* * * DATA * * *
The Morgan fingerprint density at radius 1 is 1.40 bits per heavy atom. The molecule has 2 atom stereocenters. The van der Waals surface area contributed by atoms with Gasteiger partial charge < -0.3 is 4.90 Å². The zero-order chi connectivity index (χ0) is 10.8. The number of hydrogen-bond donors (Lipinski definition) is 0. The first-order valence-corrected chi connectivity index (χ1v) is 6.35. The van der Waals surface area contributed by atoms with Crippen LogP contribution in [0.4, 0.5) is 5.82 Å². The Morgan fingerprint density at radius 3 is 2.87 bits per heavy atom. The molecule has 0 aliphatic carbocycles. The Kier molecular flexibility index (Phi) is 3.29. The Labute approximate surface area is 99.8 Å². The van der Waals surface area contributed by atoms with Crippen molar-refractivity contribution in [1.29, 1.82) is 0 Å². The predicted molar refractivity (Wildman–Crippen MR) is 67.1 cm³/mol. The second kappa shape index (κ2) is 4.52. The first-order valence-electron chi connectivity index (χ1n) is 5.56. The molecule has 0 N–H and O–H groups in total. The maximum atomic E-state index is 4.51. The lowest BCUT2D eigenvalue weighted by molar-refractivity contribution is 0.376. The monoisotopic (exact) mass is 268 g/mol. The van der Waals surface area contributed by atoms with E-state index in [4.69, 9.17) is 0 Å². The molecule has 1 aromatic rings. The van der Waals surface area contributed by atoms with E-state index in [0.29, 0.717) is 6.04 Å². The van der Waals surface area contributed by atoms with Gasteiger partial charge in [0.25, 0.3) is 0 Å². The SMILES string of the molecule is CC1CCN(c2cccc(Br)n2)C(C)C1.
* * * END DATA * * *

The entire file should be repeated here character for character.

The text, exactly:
The Morgan fingerprint density at radius 1 is 1.40 bits per heavy atom. The molecule has 2 atom stereocenters. The van der Waals surface area contributed by atoms with Gasteiger partial charge < -0.3 is 4.90 Å². The zero-order chi connectivity index (χ0) is 10.8. The number of hydrogen-bond donors (Lipinski definition) is 0. The first-order valence-corrected chi connectivity index (χ1v) is 6.35. The van der Waals surface area contributed by atoms with Crippen LogP contribution in [0.4, 0.5) is 5.82 Å². The Morgan fingerprint density at radius 3 is 2.87 bits per heavy atom. The molecule has 0 aliphatic carbocycles. The Kier molecular flexibility index (Phi) is 3.29. The Labute approximate surface area is 99.8 Å². The van der Waals surface area contributed by atoms with Crippen molar-refractivity contribution in [1.29, 1.82) is 0 Å². The predicted molar refractivity (Wildman–Crippen MR) is 67.1 cm³/mol. The second kappa shape index (κ2) is 4.52. The first-order valence-electron chi connectivity index (χ1n) is 5.56. The molecule has 0 N–H and O–H groups in total. The maximum atomic E-state index is 4.51. The lowest BCUT2D eigenvalue weighted by molar-refractivity contribution is 0.376. The monoisotopic (exact) mass is 268 g/mol. The van der Waals surface area contributed by atoms with E-state index in [4.69, 9.17) is 0 Å². The molecule has 1 aromatic rings. The van der Waals surface area contributed by atoms with E-state index in [0.29, 0.717) is 6.04 Å². The van der Waals surface area contributed by atoms with Gasteiger partial charge in [0.25, 0.3) is 0 Å². The SMILES string of the molecule is CC1CCN(c2cccc(Br)n2)C(C)C1.